The requirement that Bord Telecom Éireann will have to pay dividends which over a period of at most 10 years will offset the loan charges on the £355 million advances which will be met in the meantime by the general taxpayer was questioned, very surprisingly, by Deputy Cooney on the ground that this would be inconsistent with the financial duties of the company and their commercial freedom. He considered that it should be left to the company to decide what dividend payments would be made on the State shares.

It seems to me that the Deputy's views in this regard are inconsistent with his comment to which I have already referred, that profits from a public monopoly should accrue to the Exchequer, or his later one that shareholders in a company are entitled to look for an adequate return on their investment. The position is that the company will be State-owned with State assets valued at over £1,400 million. It is reasonable in these circumstances that the State should have a say in the dividends to be paid, particularly in relation to debts which will have to be financed by the general taxpayer initially — and altogether in the absence of adequate dividend receipts from the company. I think that we can assume that no Government will require dividend payments at a level that will cripple the company, and there is provision for consultation with Bord Telecom Éireann about dividend payments in section 104 of the Bill.

As regards where the money for development will come from, Bord Telecom Éireann will be required under the Bill to finance a reasonable proportion of their capital needs from internal sources, including depreciation provisions which will be quite substantial. The balance will be financed by borrowing from commercial sources. This does not establish a new principle. Most of the money needed for telecommunications development this year is being raised by Irish Telecommunications Investments Limited from commercial sources such as the banks.

One final point on the financial aspects of the reorganisation. Deputy Cooney asked what the position would be about VAT and the implications for the financing of the companies. There will be no change in the present position. Both postal and telecommunications services will be exempt from VAT, as they have been in the past. Accordingly there are no new implications involved for the financing of either company.

Or for new services?

I will now deal with the opposition expressed by the Labour Deputies to the fundamental concept of the reorganisation. I might add that Deputy Harte also seemed to have an ambiguous approach to the Bill. While expressing support for the Bill, the tenor of many of his remarks seemed to indicate that he would prefer alternative structures to those proposed in the Bill.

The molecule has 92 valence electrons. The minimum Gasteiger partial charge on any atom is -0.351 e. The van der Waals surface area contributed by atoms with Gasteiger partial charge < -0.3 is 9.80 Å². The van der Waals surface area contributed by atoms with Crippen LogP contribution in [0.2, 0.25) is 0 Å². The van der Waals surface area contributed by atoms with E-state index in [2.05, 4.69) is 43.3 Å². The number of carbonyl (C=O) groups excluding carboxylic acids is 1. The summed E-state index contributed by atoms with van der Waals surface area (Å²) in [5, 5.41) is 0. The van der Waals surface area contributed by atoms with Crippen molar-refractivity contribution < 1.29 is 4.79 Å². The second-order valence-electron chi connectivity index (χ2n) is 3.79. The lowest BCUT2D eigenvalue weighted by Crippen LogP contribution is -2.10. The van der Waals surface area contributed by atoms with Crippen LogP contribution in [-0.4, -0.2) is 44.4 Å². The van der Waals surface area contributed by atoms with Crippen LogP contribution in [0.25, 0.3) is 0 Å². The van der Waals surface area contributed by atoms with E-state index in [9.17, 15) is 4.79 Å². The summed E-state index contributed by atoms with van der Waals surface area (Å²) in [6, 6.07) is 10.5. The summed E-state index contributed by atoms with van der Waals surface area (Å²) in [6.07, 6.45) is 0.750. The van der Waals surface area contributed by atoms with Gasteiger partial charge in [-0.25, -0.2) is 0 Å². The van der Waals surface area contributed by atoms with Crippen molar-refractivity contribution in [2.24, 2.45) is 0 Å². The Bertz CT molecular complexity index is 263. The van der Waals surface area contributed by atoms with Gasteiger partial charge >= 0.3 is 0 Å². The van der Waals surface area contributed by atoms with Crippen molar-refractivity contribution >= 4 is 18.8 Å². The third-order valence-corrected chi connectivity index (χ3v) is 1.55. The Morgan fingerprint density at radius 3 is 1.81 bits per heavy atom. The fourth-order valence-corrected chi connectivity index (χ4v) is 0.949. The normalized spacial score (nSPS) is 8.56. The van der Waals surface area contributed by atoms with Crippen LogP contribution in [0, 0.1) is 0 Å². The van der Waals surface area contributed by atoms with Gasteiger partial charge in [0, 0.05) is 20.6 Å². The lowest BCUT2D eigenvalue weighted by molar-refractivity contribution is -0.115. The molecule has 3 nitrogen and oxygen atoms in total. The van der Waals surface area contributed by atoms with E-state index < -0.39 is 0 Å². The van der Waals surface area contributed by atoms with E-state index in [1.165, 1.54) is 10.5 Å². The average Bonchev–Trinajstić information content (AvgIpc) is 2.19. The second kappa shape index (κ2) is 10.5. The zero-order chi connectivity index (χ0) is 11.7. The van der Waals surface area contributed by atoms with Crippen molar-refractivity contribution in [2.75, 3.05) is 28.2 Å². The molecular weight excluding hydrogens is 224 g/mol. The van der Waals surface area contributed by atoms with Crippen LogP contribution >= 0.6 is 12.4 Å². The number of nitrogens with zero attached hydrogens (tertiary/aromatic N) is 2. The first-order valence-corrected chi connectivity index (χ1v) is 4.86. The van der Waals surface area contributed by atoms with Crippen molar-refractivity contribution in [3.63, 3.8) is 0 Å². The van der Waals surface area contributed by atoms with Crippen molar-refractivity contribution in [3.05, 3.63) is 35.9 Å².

I did not expect to have to defend the basic concept of the reorganisation to members of the Labour Party and Fine Gael. In their “Programme for Government 1981-1986”, published in 1981, both parties committed themselves to giving statutory authority to An Bord Poist and An Bord Telecom and to facilitate in every way their restructuring of these vital national services. During their period in office, the Coalition Government played a large part in putting this Bill together. Indeed, as I mentioned earlier the Long and Short Titles of the Bill were put on the Order Paper before Christmas 1981.

Deputy Cooney was totally dedicated to the advancement of this Bill but he did not get the support from his Minister for Finance which I received from my Minister for Finance, enabling me to bring this Bill before the House.

However, I will deal briefly with the points on which opposition to the concept of the reorganisation was based. I do not accept that by transferring responsibility for day-to-day management of postal and telecommunications services to two separate State-sponsored bodies, Parliament would be reneging on its responsibilities. Parliament is not involved in matters of day-to-day management of any of the other main infrastructural services available in the community for example, electricity, water supplies, transport, roads, etc. It has been involved in this aspect of postal and telecommunications services because the services were being run by a Government Department when the State was set up. The Minister for Posts and Telegraphs and the Government of the day will still be responsible, when the new State-sponsored bodies are set up, for policy aspects of development of postal and telecommunications services. A close reading of the Bill will indicate that. The Bill provides enabling power for the Minister for Posts and Telegraphs to direct the company to comply with Government policies in this regard. The annual Estimates for the Department of Posts and Telegraphs will have to be approved by the Oireachtas in the normal way and Deputies will have an opportunity of dealing with policy matters in relation to posts and telecommunications.